Noel Streatfeild: antithesis and synthesis

The other day I talked through the basic ideas of thesis, antithesis and synthesis for creating a successful cover, using Noel Streatfeild's Ballet Shoes as a case study. I want to develop those ideas a little further pointing out what there is about a book like Ballet Shoes that doesn't apply to other books, and how issues of author branding and consistency interact with the points made there.


First, though, this is what I have so far developed my Ballet Shoes thinking into (two variations):

I really like the font (JustinRoad) and just a little playing around with it gives it a very 30s vibe. Having a vintage/retro look going on in both imagery and lettering might be too much sometimes (certainly I normally opt for more antithesis between the two) but in this case it works for me. Because while the elements might be retro, their treatment is not (the hard cropping of the background image, the bright pink and potential texturing of the lettering). It was never my intention to produce something that shied away from looking like a classic, but a touch of modernity is important too.


But imagine a load of Noel Streatfeild's books were being reissued in striking new covers, not just her most famous. How would what I've talked about in the development of the Ballet Shoes cover carry through to titles like White Boots, The Growing Summer and Curtain Up? How do they differ from their more famous sister, how are they the same, and how would one reflect that relationship.


Author branding might be a relatively recent codified practice but publishers have always used tricks to make customers realise that one book is by the author of that other popular book they liked. Noel Streatfeild got an early version of this, starting with her American publishers but bleeding through to British reissues too: due to the popularity of her books Ballet Shoes and White Boots, her books have been wholesale renamed to echo those titles - however little sense it makes. Curtain Up got renamed Theatre Shoes, The Circus Is Coming is now called Circus Shoes, The Painted Garden is now Movie Shoes, Ballet Shoes For Anna is now Dancing Shoes and Apple Bough is now Travelling Shoes. In a case of thoughtless rebranding eating itself, White Boots is now even sometimes published as Skating Shoes. I hate this. 'movie shoes' are Not A Thing. And Streatfeild's titles were generally evocative but clear: do books like Curtain Up and The Circus is Coming really gain anything in clarity or intrigue from being called Theatre/Circus Shoes? Also: that's Not A Thing!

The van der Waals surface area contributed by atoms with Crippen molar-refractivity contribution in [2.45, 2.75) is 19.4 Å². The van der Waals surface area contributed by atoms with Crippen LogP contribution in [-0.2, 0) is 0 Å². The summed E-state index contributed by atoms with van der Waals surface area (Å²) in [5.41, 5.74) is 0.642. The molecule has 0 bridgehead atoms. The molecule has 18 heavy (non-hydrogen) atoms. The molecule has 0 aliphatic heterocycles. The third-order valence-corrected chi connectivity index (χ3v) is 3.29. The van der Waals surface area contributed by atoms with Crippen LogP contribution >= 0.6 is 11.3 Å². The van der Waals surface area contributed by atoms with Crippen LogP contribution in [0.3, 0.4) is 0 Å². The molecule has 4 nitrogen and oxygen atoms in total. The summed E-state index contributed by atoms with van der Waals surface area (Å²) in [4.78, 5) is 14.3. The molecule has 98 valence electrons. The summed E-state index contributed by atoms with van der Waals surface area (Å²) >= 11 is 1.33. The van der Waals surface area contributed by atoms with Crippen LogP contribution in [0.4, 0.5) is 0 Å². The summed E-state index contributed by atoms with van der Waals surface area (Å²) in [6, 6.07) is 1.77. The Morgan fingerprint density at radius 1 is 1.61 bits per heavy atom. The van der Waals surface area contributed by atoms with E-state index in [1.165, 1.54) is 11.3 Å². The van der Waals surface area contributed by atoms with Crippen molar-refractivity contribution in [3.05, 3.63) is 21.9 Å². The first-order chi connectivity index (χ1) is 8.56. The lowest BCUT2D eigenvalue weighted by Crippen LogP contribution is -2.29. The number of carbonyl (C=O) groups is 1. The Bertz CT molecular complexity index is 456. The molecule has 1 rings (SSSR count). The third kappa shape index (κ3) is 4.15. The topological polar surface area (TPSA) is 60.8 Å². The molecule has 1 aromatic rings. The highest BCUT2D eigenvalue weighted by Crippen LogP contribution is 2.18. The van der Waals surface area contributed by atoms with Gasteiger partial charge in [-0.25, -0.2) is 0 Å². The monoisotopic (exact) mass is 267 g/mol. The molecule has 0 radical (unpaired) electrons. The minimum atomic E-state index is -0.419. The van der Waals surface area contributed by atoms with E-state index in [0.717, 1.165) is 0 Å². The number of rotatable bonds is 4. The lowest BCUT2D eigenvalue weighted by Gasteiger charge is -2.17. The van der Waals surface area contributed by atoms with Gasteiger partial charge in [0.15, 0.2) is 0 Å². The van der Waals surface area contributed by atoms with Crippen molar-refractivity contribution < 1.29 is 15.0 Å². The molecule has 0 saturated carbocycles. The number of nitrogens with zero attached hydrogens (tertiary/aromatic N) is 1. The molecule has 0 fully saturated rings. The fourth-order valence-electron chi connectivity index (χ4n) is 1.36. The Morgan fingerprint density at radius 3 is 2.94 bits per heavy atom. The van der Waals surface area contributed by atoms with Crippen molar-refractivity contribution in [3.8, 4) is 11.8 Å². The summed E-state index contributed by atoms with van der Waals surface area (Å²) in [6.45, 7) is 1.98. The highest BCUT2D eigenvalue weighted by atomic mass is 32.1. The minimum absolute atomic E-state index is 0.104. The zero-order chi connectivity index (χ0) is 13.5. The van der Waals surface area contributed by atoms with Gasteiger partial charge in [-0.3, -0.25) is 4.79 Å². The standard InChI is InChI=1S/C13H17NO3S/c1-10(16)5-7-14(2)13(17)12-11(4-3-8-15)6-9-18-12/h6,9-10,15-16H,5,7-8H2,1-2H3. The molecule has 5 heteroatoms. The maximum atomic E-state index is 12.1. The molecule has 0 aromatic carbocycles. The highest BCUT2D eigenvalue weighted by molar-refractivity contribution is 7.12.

I like a good bit of author or series branding but I think this is an example of how it can be handled badly, giving exactly the wrong impression of the product. These titles makes Streatfeild look like part of a genre that is already well catered for - straightforward performing arts wish fulfillment, with interchangeable characters and a copy-replace function done for each book of the series according to whether the book is about ballet, skating or acting.


And while it must be said that Streatfeild occasionally lapsed into formula, her best books are not like that at all. And where's the sense in pretending that they are to children, who if they are looking for that kind of book can opt for one of the many, many series that actually do that?